Keywords: wheel-rail contact interaction; mechanical characteristics; operating time; electric current pulse; hardness; temperature; test facilities.
Brief introduction and recent development on the manufacture of aluminium alloy integral panels in aerospace applications
by Duanzhi Wang, Fen Xu, Lejian Yuan, Dong Zhang, Yong Hu, Huifeng Kang, Qiusheng Ma, Yang Tong, Wenzhong Han
Abstract: With the worldwide rapid increase of demand for aerospace applications, such as aircraft, spaceflight missions, and construction of space stations, aluminium alloy integral panels were designed and manufactured to decrease the cost and improve their performance. This review article briefly introduces the applications, material selection, and development of manufacturing technologies of the aluminium alloy integral panels. The manufacturing technologies of the integral panels involve milling machining, press bending forming, extrusion, shot peening, creep age forming, and spin forming. Some developing shot peening and creep age forming technologies greatly supported a balance among cost, weight, and performance of the aluminium alloy integral panels, which avoided excessive manual labour, low material efficiency, and a mass of machining. The challenge of the combination of structural design, materials selection, manufacturing technology to improve the balance among cost, weight, and performance of the integral panels required further research and development.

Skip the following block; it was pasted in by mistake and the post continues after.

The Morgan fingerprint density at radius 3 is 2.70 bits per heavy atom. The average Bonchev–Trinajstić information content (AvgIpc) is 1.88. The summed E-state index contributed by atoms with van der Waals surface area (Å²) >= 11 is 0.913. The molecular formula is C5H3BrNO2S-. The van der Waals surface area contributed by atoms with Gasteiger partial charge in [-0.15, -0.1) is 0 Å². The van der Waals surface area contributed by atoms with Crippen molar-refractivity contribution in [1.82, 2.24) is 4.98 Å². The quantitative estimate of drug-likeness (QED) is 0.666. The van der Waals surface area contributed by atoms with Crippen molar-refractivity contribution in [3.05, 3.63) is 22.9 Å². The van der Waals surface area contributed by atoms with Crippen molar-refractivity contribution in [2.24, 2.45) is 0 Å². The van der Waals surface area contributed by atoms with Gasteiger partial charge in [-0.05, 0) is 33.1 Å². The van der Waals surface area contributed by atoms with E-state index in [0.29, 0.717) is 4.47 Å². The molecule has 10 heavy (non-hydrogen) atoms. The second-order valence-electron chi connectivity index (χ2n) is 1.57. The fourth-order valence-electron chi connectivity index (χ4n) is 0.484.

Keywords: aluminium alloys; integral panels; manufacture; shot peening; creep age forming.